Coaching Psykologi - The Danish Journal of Coaching Psychology     Open Access   (Followers: 2)
Cogent Psychology     Open Access  
Cógito     Open Access  
Cognition & Emotion     Hybrid Journal   (Followers: 43)
Cognitive Behaviour Therapist     Hybrid Journal   (Followers: 13)
Cognitive Behaviour Therapy     Hybrid Journal   (Followers: 17)
Cognitive Neuropsychology     Hybrid Journal   (Followers: 35)
Cognitive Psychology     Hybrid Journal   (Followers: 73)
Cognitive Research : Principles and Implications     Open Access   (Followers: 3)
Consciousness and Cognition     Hybrid Journal   (Followers: 32)
Construção Psicopedagógica     Open Access  
Consulting Psychology Journal : Practice and Research     Full-text available via subscription   (Followers: 4)
Contagion : Journal of Violence, Mimesis, and Culture     Full-text available via subscription   (Followers: 5)
Contemporary Educational Psychology     Hybrid Journal   (Followers: 28)
Contemporary School Psychology     Hybrid Journal   (Followers: 4)
Contextos Clínicos     Open Access  
Counseling et spiritualité / Counselling and Spirituality     Full-text available via subscription   (Followers: 1)
Counseling Outcome Research and Evaluation     Hybrid Journal   (Followers: 12)
Counseling Psychologist     Hybrid Journal   (Followers: 17)
Counseling Psychology and Psychotherapy     Open Access   (Followers: 12)
Counselling and Psychotherapy Research : Linking research with practice     Hybrid Journal   (Followers: 27)
Counselling and Values     Hybrid Journal   (Followers: 5)
Counselling Psychology Quarterly     Hybrid Journal   (Followers: 13)
Couple and Family Psychoanalysis     Full-text available via subscription   (Followers: 1)
Couple and Family Psychology : Research and Practice     Full-text available via subscription   (Followers: 7)
Creativity Research Journal     Hybrid Journal   (Followers: 24)
Creativity. Theories - Research - Applications     Open Access   (Followers: 5)
Criminal Justice Ethics     Hybrid Journal   (Followers: 10)
Cuadernos de Neuropsicología     Open Access   (Followers: 1)
Cuadernos de Psicologia del Deporte     Open Access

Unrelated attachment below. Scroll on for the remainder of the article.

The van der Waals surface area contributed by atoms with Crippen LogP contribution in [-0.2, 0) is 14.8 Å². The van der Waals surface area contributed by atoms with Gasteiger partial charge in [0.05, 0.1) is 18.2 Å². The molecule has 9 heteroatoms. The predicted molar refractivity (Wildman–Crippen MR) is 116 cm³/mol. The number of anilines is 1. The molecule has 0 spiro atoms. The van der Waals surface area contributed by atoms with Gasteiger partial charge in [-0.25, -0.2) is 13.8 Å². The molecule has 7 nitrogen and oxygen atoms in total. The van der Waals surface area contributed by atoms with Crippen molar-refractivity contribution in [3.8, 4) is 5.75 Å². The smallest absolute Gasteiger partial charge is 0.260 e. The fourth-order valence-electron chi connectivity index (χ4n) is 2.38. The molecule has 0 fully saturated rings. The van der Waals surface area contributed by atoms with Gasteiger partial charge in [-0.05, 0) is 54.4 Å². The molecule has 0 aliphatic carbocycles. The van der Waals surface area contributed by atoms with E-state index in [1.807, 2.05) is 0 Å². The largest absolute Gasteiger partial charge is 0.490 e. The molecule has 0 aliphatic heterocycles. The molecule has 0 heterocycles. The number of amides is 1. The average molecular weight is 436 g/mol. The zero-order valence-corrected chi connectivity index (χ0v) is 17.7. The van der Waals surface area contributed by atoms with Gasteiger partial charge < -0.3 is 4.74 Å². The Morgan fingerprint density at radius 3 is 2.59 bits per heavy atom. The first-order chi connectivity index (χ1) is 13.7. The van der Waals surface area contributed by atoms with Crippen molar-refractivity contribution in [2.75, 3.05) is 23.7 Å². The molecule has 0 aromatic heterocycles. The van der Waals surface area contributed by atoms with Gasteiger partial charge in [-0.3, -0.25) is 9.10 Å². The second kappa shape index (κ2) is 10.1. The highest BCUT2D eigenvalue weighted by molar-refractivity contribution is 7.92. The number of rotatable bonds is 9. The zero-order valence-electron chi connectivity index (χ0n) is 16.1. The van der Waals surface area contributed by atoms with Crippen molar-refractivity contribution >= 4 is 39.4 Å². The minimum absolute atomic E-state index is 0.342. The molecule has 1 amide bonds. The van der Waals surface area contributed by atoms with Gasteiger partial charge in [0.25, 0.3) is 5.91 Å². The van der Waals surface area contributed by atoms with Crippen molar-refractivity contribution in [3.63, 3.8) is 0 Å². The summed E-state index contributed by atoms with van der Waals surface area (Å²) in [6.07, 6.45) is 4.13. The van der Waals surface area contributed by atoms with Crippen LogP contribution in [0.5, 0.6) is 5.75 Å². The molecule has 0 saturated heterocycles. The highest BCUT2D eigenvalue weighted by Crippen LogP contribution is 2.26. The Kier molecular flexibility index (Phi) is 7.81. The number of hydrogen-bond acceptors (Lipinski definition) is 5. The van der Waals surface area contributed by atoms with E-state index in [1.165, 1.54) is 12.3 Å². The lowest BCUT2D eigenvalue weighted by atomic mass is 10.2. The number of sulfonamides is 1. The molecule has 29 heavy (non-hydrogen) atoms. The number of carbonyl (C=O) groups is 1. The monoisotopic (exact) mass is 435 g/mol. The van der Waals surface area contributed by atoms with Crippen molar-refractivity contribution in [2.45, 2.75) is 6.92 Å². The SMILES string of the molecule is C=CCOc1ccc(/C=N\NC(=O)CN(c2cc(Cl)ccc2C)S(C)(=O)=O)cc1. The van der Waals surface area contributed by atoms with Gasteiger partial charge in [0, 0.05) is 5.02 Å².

Cuadernos de Psicopedagogía     Open Access  
Cultural Diversity and Ethnic Minority Psychology     Full-text available via subscription   (Followers: 16)
Cultural-Historical Psychology     Open Access   (Followers: 2)
Culturas Psi     Open Access  
Culture and Brain     Hybrid Journal   (Followers: 4)
Current Addiction Reports     Hybrid Journal   (Followers: 12)
Current Behavioral Neuroscience Reports     Hybrid Journal   (Followers: 2)
Current Directions In Psychological Science     Hybrid Journal   (Followers: 59)
Current Opinion in Behavioral Sciences     Hybrid Journal   (Followers: 4)
Current Opinion in Psychology     Hybrid Journal   (Followers: 8)
Current Psychological Research     Hybrid Journal   (Followers: 14)
Current Psychology     Hybrid Journal   (Followers: 14)
Current psychology letters     Open Access   (Followers: 2)
Current Research in Psychology     Open Access   (Followers: 17)
Cyberpsychology, Behavior, and Social Networking     Hybrid Journal   (Followers: 16)
Decision     Full-text available via subscription   (Followers: 5)
Depression and Anxiety     Hybrid Journal   (Followers: 23)
Depression Research and Treatment     Open Access   (Followers: 13)
Development and Psychopathology     Hybrid Journal   (Followers: 9)
Developmental Cognitive Neuroscience     Open Access   (Followers: 18)
Developmental Neuropsychology     Hybrid Journal   (Followers: 20)
Developmental Psychobiology     Hybrid Journal   (Followers: 9)
Developmental Psychology     Full-text available via subscription   (Followers: 46)
Diagnostica     Hybrid Journal   (Followers: 2)
Dialectica     Hybrid Journal   (Followers: 2)
Discourse     Full-text available via subscription   (Followers: 10)
Diversitas : Perspectivas en Psicologia     Open Access  

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Journal Cover
Behavioural Processes
Journal Prestige (SJR): 0.849
Citation Impact (citeScore): 2
Number of Followers: 8  
  Hybrid Journal Hybrid journal (It can contain Open Access articles)
ISSN (Print) 0376-6357
Published by Elsevier Homepage  [3163 journals]
  • Sexual selection on the multicomponent display of black morph male
           Girardinus metallicus (Pisces: Poeciliidae)
    • Authors: E.M. Wojan; S.M. Bertram; D.A. Clendenen; C. Castillo; H.M. Neldner; G.R. Kolluru
      Pages: 1 - 8
      Abstract: Publication date: August 2018
      Source:Behavioural Processes, Volume 153
      Author(s): E.M. Wojan, S.M. Bertram, D.A. Clendenen, C. Castillo, H.M. Neldner, G.R. Kolluru